This famous poem was a response to the American takeover of the Philippines after the Spanish-American War, though it reflects the general sentiments about imperialism held throughout the Western world at the time. Essentially, Kipling is urging the U.S. to continue to take on the “burden” of imperialism and bring “civilization to the savages” of the world. Some historians assert that Kipling wrote the piece as a satire, but many of his other works (including The Jungle Book) include pro-imperialist sentiments. Even if “The White Man’s Burden” was intended to be a satire, it is a valuable representation of the pro-imperialist attitudes of its time.

Take up the White Man's burden--

Send forth the best ye breed--

Go bind your sons to exile

To serve your captives' need;

To wait in heavy harness,

On fluttered folk and wild--

Your new-caught, sullen peoples,

Half-devil and half-child.

Take up the White Man's burden--

In patience to abide,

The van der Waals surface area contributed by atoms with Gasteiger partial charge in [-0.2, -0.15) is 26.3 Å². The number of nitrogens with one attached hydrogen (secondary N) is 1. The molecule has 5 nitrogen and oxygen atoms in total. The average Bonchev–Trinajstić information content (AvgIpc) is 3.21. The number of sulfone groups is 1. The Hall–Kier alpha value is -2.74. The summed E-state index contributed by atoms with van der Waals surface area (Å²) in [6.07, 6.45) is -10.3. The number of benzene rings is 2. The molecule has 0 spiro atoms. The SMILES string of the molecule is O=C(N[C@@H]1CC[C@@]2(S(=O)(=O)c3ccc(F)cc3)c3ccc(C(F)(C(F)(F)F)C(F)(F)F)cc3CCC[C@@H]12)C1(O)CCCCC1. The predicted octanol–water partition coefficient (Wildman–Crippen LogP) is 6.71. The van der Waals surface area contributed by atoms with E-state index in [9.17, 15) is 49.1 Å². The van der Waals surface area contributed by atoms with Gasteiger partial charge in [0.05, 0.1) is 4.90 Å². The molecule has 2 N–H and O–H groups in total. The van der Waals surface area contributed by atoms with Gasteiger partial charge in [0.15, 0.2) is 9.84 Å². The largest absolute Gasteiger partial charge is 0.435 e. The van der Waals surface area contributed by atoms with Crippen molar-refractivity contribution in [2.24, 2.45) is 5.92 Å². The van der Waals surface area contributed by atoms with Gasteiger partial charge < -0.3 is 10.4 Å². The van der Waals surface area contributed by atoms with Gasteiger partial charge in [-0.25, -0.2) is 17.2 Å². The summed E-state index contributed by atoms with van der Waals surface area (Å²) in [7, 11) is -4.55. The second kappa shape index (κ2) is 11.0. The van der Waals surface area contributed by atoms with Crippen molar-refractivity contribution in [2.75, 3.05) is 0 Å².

To veil the threat of terror

And check the show of pride;

By open speech and simple,

An hundred times made plain

To seek another's profit,

And work another's gain.

Take up the White Man's burden--

The savage wars of peace--

Fill full the mouth of Famine

And bid the sickness cease;

And when your goal is nearest

The end for others sought,

Watch sloth and heathen Folly

Bring all your hopes to nought.

Take up the White Man's burden--

No tawdry rule of kings,

But toil of serf and sweeper--

The tale of common things.

The ports ye shall not enter,

The roads ye shall not tread,

Go mark them with your living,

And mark them with your dead.

Take up the White Man's burden--

And reap his old reward:

The blame of those ye better,

The hate of those ye guard--

The cry of hosts ye humour

(Ah, slowly!) toward the light:--

"Why brought he us from bondage,

Our loved Egyptian night?"

Take up the White Man's burden--

Ye dare not stoop to less--

Nor call too loud on Freedom

To cloak your weariness;

By all ye cry or whisper,